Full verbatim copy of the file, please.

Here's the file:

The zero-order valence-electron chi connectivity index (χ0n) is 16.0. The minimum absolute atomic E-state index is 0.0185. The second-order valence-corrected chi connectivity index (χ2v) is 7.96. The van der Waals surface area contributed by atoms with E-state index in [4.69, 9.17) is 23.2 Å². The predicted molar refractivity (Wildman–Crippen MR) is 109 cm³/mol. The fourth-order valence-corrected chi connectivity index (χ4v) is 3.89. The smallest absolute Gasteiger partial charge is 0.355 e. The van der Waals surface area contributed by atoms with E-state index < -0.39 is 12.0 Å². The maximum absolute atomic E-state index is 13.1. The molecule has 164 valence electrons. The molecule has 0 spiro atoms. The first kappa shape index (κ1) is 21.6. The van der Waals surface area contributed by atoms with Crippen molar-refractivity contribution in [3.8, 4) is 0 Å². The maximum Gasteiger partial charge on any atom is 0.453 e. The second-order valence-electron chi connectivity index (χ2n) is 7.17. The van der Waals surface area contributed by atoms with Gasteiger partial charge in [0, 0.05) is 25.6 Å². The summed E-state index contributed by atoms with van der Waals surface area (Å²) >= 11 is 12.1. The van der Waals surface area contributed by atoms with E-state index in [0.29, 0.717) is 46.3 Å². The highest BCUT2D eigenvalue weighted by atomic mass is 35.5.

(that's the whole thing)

The zero-order valence-electron chi connectivity index (χ0n) is 16.0. The minimum absolute atomic E-state index is 0.0185. The second-order valence-corrected chi connectivity index (χ2v) is 7.96. The van der Waals surface area contributed by atoms with E-state index in [4.69, 9.17) is 23.2 Å². The predicted molar refractivity (Wildman–Crippen MR) is 109 cm³/mol. The fourth-order valence-corrected chi connectivity index (χ4v) is 3.89. The smallest absolute Gasteiger partial charge is 0.355 e. The van der Waals surface area contributed by atoms with E-state index < -0.39 is 12.0 Å². The maximum absolute atomic E-state index is 13.1. The molecule has 164 valence electrons. The molecule has 0 spiro atoms. The first kappa shape index (κ1) is 21.6. The van der Waals surface area contributed by atoms with Crippen molar-refractivity contribution in [3.8, 4) is 0 Å². The maximum Gasteiger partial charge on any atom is 0.453 e. The second-order valence-electron chi connectivity index (χ2n) is 7.17. The van der Waals surface area contributed by atoms with Gasteiger partial charge in [0, 0.05) is 25.6 Å². The summed E-state index contributed by atoms with van der Waals surface area (Å²) >= 11 is 12.1. The van der Waals surface area contributed by atoms with E-state index in [0.29, 0.717) is 46.3 Å². The highest BCUT2D eigenvalue weighted by atomic mass is 35.5.